Patients in Mayo Clinic’s RIGHT Study Carried One or More Genetic Variants That May Affect Their Response to Medication


Pharmacogenomics plays an important role in predicting whether patients will benefit from certain medications or if the medication will cause serious side effects. The process involves the way in which someone’s genes affect their reaction to therapeutic drugs.

Mayo Clinic’s Center for Individualized Medicine blog carried an article on its RIGHT study (Right Dose, Right Drug). The recent study also made clear that this is the Right Time to use genomic data in the planning of Individualized Treatment.

Genomic data showed that ninety-nine percent of the subjects in the RIGHT study carried one or more genetic variants (differences in DNA) that could affect their reaction to medications.

Mayo’s Pharmacogenomics Symposium

Recently, Mayo Clinic’s Florida campus was the scene of a symposium held for the benefit of pharmacists and providers. Considering that the field of pharmacogenomics is not only complex but also changing rapidly, the Mayo staff presented updated information that the health care providers can apply to their patients.

Topics Presented

Neurological Diseases: Presented by William Freeman, M.D.

Dr. Freeman, a neurologist at Mayo Clinic, explained that there are several anti-seizure medications that present a risk of a rare skin disorder called Stevens-Johnson syndrome. The disease generally requires hospitalization. Dr. Freeman is counting on technology to identify these patients in the future.

Dr. Freeman described the role of pharmacogenomics in testing and treating many of the 30,000 patients who have ruptured brain aneurysms. Nimmodipine, the drug currently on the market, can cause hypotension in some patients. Testing can identify patients who are at risk and follow-up with individualized dosing.

Mayo Clinic internist Lauren Cornell, M.D. on Breast Cancer

About seventy-five percent of patients with breast cancer are estrogen-receptor positive and benefit from anti-estrogen therapies. These therapies, including aromatase and tamoxifen, have proven beneficial in reducing the post-surgery recurrence of cancer.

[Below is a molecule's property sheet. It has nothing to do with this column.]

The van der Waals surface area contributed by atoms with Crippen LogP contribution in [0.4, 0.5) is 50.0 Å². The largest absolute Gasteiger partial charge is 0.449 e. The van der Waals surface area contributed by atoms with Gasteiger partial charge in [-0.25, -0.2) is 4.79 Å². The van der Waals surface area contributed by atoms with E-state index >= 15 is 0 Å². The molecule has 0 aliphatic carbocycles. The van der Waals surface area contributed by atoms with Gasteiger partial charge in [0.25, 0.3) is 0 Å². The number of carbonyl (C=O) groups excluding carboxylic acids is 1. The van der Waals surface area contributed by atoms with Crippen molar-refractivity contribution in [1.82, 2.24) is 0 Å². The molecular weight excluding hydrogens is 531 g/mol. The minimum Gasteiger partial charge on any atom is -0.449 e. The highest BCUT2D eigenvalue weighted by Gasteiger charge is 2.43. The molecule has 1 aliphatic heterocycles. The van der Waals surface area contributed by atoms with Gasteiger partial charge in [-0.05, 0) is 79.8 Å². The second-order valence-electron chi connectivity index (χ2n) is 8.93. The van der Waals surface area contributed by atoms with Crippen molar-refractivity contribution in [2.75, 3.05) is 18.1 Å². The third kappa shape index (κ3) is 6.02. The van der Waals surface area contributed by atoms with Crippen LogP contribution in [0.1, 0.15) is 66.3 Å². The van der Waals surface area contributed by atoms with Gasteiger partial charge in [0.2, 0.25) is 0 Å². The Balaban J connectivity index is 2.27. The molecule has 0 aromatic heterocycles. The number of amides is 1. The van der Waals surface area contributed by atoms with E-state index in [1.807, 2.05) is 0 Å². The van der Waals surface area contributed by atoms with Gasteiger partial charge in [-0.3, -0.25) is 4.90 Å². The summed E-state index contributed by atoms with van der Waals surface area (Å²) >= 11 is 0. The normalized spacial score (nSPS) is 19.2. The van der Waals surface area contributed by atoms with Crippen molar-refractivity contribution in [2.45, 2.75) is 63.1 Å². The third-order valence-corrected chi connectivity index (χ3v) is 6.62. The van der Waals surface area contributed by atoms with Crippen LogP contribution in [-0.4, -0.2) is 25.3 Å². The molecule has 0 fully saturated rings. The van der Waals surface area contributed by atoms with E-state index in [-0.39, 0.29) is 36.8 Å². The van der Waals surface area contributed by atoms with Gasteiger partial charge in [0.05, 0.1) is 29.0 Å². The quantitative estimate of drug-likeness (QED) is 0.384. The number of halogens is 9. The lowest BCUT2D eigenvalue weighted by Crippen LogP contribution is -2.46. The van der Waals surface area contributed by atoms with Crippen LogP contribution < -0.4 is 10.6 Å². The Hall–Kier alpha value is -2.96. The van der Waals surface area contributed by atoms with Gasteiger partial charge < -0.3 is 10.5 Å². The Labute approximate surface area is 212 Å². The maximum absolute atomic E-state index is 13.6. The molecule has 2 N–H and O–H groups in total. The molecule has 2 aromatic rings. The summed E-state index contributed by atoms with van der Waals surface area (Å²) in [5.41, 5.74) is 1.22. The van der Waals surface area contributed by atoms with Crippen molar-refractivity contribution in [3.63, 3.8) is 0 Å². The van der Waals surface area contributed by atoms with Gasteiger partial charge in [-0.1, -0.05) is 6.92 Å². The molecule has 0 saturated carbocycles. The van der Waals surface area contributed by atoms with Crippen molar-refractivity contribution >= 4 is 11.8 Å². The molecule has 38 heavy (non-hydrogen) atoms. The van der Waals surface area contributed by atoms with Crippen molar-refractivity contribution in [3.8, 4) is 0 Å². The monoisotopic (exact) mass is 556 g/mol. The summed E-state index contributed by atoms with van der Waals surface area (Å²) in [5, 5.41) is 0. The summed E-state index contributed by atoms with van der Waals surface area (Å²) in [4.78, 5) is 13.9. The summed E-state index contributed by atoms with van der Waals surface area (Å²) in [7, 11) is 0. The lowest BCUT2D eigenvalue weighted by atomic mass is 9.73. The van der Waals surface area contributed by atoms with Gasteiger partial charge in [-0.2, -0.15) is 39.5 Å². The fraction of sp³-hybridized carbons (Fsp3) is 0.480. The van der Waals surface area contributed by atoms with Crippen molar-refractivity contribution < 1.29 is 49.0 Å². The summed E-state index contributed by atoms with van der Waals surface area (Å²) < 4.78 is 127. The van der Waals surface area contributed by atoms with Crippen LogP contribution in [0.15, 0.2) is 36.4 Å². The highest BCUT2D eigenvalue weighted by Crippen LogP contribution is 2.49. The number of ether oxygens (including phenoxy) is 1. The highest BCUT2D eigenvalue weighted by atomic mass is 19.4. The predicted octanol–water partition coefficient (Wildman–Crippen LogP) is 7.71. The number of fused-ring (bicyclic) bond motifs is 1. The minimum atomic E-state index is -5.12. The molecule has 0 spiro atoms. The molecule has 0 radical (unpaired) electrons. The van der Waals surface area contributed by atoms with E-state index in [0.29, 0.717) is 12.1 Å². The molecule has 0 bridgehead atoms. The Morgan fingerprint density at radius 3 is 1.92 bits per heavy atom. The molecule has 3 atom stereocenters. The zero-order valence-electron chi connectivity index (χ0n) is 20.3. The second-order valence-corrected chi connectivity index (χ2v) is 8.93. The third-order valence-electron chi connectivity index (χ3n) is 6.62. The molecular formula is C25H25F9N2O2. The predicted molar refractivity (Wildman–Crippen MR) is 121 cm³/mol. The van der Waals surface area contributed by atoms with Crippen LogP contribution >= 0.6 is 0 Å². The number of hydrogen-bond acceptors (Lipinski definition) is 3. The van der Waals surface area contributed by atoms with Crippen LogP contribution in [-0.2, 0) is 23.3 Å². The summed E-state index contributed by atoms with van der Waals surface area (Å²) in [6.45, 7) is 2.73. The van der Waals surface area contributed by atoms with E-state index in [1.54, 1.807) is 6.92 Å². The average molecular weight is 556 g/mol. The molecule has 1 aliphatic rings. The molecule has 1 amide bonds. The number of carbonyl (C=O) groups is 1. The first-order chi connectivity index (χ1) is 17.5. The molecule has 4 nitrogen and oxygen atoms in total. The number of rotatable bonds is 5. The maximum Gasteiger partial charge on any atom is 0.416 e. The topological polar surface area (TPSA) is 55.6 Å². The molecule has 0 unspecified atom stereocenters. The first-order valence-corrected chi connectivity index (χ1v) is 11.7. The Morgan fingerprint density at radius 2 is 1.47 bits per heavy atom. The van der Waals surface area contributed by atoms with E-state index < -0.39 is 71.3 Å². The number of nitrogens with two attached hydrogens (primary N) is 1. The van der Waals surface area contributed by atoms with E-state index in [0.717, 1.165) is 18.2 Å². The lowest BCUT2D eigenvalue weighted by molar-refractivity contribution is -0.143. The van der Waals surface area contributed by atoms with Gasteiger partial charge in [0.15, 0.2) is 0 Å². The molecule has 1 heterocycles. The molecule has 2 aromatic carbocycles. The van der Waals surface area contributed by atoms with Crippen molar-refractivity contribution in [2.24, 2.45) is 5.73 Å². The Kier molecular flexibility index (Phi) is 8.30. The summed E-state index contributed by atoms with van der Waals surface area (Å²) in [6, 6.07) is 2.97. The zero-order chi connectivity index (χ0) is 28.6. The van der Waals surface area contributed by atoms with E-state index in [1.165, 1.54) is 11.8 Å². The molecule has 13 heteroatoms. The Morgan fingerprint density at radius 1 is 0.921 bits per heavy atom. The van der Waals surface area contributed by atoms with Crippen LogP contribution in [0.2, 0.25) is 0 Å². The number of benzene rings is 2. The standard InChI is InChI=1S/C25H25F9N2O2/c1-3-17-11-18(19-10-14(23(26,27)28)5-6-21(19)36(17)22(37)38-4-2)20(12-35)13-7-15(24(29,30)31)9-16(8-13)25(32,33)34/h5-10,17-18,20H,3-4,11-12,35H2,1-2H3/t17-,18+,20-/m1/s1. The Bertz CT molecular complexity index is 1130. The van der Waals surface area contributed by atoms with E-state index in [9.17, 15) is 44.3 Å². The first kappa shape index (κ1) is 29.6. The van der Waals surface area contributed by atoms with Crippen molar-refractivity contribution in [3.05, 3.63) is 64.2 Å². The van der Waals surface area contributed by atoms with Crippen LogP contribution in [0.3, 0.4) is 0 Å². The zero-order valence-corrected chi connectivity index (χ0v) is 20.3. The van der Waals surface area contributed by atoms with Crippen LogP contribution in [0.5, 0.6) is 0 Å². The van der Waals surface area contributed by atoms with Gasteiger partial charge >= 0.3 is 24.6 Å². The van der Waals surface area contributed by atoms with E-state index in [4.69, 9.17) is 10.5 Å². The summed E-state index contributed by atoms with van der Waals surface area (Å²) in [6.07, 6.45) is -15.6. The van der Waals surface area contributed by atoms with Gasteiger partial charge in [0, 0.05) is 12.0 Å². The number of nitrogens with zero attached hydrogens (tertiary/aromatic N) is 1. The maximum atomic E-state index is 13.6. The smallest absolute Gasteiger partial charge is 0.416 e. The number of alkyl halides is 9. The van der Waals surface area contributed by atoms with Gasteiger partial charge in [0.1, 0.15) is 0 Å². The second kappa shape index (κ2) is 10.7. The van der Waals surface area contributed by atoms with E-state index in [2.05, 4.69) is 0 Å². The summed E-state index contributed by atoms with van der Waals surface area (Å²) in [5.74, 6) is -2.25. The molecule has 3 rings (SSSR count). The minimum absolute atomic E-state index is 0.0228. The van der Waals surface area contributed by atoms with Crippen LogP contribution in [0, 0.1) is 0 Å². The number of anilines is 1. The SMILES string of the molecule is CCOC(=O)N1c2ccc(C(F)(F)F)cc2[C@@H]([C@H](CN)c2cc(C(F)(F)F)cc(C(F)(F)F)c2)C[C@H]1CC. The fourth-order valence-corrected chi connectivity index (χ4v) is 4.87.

Dr. Cornell points out that some patients with variations in a gene called CYP2D6 may be prevented from normal assimilation and do not benefit from the treatment.

The doctor explains that pharmacogenomics testing identifies patients who process the drugs either too slowly or very rapidly. This gives doctors an opportunity to decide whether an adjustment in the medication is necessary or whether they should prescribe other therapy.

Depression: presented by Eric Matey, Pharm.D., R.Ph.

Pharmacogenomics testing offers a wealth of potential value in the area of alternative therapies for depression.

Dr. Matey, a pharmacist at Mayo Clinic,  explains that there are over one million adults living in the United States who have experienced one or more major episodes of depression with fifty percent having been prescribed medication in 2016.

Only one-third of the people who take medication, the most common being selective serotonin reuptake inhibitors (SSRIs), actually achieve relief. Many patients change antidepressants often and as a result experience side effects without relieving their depression.

According to Dr. Matey, pharmacogenomics testing enables the physicians to prescribe the correct therapy upon initial diagnosis.

Reducing the Risk of Addiction: Presented by Sanjay Bagaria, M.D.

The medical community is struggling to combat the rising number of opioid overdoses. Doctors are also striving to reduce the number of opioids that are being prescribed as well as the duration of their use after surgery.

According to Dr. Bagaria, pharmacogenomics test results given before surgery can minimize the risk of addiction by guiding the doctor’s selection of the appropriate medication for each patient.

Pharmacogenomics 101 was presented in order to introduce the many benefits of genomics in guiding treatment. Several highlights were presented in order to show the vital role pharmacogenomics is playing in various medical arenas.


Rose Duesterwald

Rose Duesterwald

Rose became acquainted with Patient Worthy after her husband was diagnosed with Acute Myeloid Leukemia (AML) six years ago. During this period of partial remission, Rose researched investigational drugs to be prepared in the event of a relapse. Her husband died February 12, 2021 with a rare and unexplained occurrence of liver cancer possibly unrelated to AML.

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